During the wars which followed the French Revolution, France's armies turned on Britain's last ally in Italy, the kingdom of Naples. The French chased out the Bourbon royal family and established a republic, governed by scholars and philosophers. It lasted six months before an Army of the Holy Faith, under Cardinal Ruffo, counter-attacked and reduced the republic to a handful of castles in Naples itself. In June 1799 their republican garrisons agreed to surrender when Ruffo promised to save them from his fanatical mob by offering them safe passage to France.
That treaty of surrender was signed and sealed when Admiral Nelson arrived in the bay with his British fleet. The admiral, urged on by Lady Hamilton, objected to the treaty's generous terms, then seemed to relent, permitting the republicans and their families to evacuate their forts. Once they were disarmed and had climbed aboard the waiting transports, Nelson struck and seized the would-be exiles. Hundreds of Neapolitan rebels now found themselves delivered up to a merciless court.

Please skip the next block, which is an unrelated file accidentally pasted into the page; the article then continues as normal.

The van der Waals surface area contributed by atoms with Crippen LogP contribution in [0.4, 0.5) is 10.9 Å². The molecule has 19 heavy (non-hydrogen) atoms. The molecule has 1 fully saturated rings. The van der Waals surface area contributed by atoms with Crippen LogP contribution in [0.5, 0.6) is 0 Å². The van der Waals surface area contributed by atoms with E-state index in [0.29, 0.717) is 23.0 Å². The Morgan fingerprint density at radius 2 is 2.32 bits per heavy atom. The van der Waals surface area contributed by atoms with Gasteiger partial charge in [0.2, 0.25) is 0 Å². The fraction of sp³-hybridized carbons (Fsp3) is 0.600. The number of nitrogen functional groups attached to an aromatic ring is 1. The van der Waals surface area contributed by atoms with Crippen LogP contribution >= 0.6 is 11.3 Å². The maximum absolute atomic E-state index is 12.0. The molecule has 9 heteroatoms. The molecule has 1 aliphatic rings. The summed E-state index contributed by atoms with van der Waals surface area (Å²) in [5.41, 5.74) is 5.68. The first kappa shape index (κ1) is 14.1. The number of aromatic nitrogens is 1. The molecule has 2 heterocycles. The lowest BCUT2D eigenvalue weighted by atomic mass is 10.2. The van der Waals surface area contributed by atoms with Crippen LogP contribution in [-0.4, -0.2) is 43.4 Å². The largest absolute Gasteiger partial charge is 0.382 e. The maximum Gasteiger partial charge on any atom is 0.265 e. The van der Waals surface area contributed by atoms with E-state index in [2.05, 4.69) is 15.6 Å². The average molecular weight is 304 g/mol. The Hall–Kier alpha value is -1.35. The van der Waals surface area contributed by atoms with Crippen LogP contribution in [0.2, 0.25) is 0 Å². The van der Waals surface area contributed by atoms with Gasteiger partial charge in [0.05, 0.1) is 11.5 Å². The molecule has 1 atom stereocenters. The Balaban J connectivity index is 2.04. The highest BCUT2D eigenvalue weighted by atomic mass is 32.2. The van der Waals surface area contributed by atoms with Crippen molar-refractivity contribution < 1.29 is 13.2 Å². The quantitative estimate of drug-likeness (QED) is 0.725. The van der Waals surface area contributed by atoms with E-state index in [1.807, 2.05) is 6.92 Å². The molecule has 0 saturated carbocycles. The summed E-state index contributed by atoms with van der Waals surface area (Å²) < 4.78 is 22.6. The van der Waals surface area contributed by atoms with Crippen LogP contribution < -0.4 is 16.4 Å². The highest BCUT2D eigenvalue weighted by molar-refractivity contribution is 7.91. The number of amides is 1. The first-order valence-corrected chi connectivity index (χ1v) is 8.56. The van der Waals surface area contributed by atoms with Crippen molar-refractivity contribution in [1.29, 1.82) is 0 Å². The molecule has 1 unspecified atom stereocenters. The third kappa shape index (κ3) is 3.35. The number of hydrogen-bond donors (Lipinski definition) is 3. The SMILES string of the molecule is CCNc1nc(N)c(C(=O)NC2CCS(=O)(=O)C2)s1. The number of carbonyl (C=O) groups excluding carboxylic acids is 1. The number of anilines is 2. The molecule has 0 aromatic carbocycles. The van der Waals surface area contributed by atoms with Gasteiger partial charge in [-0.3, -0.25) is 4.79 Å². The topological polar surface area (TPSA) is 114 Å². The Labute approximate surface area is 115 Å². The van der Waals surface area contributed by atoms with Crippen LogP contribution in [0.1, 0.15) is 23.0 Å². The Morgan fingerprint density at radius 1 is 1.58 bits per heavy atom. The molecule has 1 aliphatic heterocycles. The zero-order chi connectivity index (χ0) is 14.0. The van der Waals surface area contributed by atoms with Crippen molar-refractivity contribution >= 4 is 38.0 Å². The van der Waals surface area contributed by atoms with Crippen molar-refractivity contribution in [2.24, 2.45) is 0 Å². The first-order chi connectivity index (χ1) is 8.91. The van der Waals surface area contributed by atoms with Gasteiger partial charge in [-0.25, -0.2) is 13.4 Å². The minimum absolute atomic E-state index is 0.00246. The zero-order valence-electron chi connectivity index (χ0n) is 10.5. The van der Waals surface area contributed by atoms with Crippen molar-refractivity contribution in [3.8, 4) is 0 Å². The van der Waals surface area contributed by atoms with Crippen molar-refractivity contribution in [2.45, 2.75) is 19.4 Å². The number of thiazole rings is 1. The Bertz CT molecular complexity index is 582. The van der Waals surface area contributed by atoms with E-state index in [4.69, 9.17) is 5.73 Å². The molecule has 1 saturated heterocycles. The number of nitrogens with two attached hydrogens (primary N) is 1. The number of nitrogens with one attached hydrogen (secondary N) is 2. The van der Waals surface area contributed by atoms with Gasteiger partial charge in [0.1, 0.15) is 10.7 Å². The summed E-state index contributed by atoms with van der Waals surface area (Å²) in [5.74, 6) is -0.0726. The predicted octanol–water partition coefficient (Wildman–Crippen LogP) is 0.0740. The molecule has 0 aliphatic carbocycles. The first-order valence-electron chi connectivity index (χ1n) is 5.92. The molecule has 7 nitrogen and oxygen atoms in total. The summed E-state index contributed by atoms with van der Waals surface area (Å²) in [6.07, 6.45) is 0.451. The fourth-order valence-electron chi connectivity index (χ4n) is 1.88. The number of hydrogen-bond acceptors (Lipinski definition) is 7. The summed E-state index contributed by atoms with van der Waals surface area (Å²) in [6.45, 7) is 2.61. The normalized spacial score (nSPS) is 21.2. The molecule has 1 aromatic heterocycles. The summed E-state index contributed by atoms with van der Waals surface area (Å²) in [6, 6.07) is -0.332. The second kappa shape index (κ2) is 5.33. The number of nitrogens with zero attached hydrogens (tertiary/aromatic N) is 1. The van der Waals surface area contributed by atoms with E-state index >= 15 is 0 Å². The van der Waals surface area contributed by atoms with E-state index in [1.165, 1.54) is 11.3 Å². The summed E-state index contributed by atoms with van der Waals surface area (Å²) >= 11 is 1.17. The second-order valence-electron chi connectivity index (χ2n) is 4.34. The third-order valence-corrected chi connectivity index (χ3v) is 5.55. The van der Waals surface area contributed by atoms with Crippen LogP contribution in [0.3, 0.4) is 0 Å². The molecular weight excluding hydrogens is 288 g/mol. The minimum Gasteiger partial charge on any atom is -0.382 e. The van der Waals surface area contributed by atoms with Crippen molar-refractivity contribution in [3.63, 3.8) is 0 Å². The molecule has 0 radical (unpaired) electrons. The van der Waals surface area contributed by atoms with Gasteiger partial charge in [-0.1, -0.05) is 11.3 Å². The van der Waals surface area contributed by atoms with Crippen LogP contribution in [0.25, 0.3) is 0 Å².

This book asks whether Nelson was capable of such a betrayal. It makes use of accounts by Cardinal Ruffo, Lady Hamilton and Nelson himself, as well as by many others caught up in those brutal events, to tell the story of the atrocity committed in Naples in the summer of 1799. From all those experiences comes the drama. But to Naples alone belongs the tragedy.
Jonathan North's degree focused on Italian history and he has spent much of his life studying the era from 1789 to 1815. This has led to a dozen books on the period, including: With Napoleon in Russia (Greenhill) and Nelson at Naples (Amberley). As well as many years' experience writing and translating, he has spent some of his career as a commissioning editor of modern history. The author's website is www.jpnorth.co.uk